After using Google’s new Pixel 2 and Pixel 2 XL for several days, I’ve concluded they are the best Android phones I’ve ever used and a worthy competitor to Apple’s new iPhones. One reason is, of course, the new hardware. But I’m just as impressed with the phone’s simple but clever operating system software that makes it a joy to use.
I spent most of my time using the XL version because I prefer a larger phone. But when it comes to specifications, software, camera quality and features the two models are identical, so what I have to say about the larger model also applies to the smaller one, except when noted. For example, the XL has a larger and higher capacity battery and a higher resolution screen and, according to Google, gets up to 7 hours of battery on a 15-minute charge. My battery performance on the XL was considerably better than what I got on the Pixel 1. It lasted all day which, for me, is unusual. Both versions are water resistant and both come with the latest Snapdragon 835 processor.
Like the flagship phones from Apple and Samsung, these phones are pricey. The basic model starts at $649 for 64 GB of storage and the XL costs $849. On both models, an extra $100 buys you 128 GB of storage. It’s worth noting that you can buy adequate new Android phones and even better used phones for as little as $200.
Like its predecessor, the new Pixels have a fingerprint sensor on the back of the phone, which is easy to reach. I find Apple’s front sensor a little awkward to use. But the best thing about the new sensor is that it’s quick and accurate. The phone unlocks immediately when you touch the sensor and, so far, it’s worked every time. That’s important because I no longer hesitate to lock my phone now that I can unlock it so quickly and easily,
The XL is decidedly big, but to its credit Google reduced the size of the bezel to eliminate some wasted space. It didn’t cut the bezel out entirely as did Samsung with its edge-to-edge display on some models, but at least Google did add some screen real estate without having to make the phone humongous.
Both versions of the phone have front speakers and they’re noticeably louder than the previous model, which I appreciate if I’m listening to audio or watching a video without headphones or an external speaker. Speaking of headphones, Google followed Apple’s lead by taking away the 3.5 mm headphone jack. I miss it, but have come to the realization that wired headphones are a dying species. Google sent along wireless Bluetooth headphones that work fine, though I prefer the Plantronics Backbeat headphones that I’ve been using for more than a year. The phone does come with a dongle to use legacy headphones and speakers but dongles are annoying and — if you lose it — it costs $20 to replace.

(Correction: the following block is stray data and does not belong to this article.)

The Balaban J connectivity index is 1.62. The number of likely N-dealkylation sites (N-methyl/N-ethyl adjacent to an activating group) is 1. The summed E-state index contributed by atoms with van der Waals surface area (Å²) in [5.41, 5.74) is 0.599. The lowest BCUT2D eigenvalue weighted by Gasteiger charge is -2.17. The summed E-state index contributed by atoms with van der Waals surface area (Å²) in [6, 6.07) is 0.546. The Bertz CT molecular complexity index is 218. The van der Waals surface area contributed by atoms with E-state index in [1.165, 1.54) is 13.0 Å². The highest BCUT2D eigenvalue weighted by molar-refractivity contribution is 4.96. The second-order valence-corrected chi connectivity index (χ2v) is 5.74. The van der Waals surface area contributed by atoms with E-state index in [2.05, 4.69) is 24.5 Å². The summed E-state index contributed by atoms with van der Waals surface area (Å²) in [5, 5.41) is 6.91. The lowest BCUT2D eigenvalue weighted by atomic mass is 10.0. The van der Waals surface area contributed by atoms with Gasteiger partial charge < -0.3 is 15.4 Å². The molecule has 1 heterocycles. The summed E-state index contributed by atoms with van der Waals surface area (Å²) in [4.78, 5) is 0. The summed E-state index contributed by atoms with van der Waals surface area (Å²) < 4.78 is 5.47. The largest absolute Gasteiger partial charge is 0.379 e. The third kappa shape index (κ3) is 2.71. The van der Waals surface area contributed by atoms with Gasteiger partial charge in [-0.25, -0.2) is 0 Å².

Google has also improved its Bluetooth connectivity. There are fewer sputters and pairing seems to be a bit easier than before. Google’s wireless Pixel Buds will cost $159 when they ship in November. In addition to handling music and phone calls, they will enable access to Google Assistant and Google Translate. Google may have given up on the consumer version of Glass, but now it has an in-ear way to keep you constantly connected to Google data.
The phone’s camera is also better than last year but it’s arguable whether it’s better than the ones on the latest iPhones or Samsung phones. Like the iPhone, Google offers portrait mode, which blurs the background to give you more professional looking pictures of people. Instead of following Apple’s lead with two cameras, Google has only one but uses software to detect faces and improve the quality of head shots, which means it works on both the 12.2 megapixel back camera and the 8 mp front facing (selfie) camera. CNET did a detailed comparison between the Pixel 8 and the iPhone 8 and concluded, “It’s a pretty even playing field and honestly, it doesn’t get much better than the cameras on these two phones.”
At the end of the day, a phone is just a slab of glass and metal and chips, with the real value being in the software. And this is where Google shines. The company avoids loading the phone with bloatware or messing with the user interface just to be different. Sure, Samsung, HTC and other companies have smart engineers and designers, but both Google and Apple understand that sometimes less is more, which is why I appreciate that Pixel phones are pure Android without unnecessary additives just as Apple’s iOS remains uncluttered and easy to use.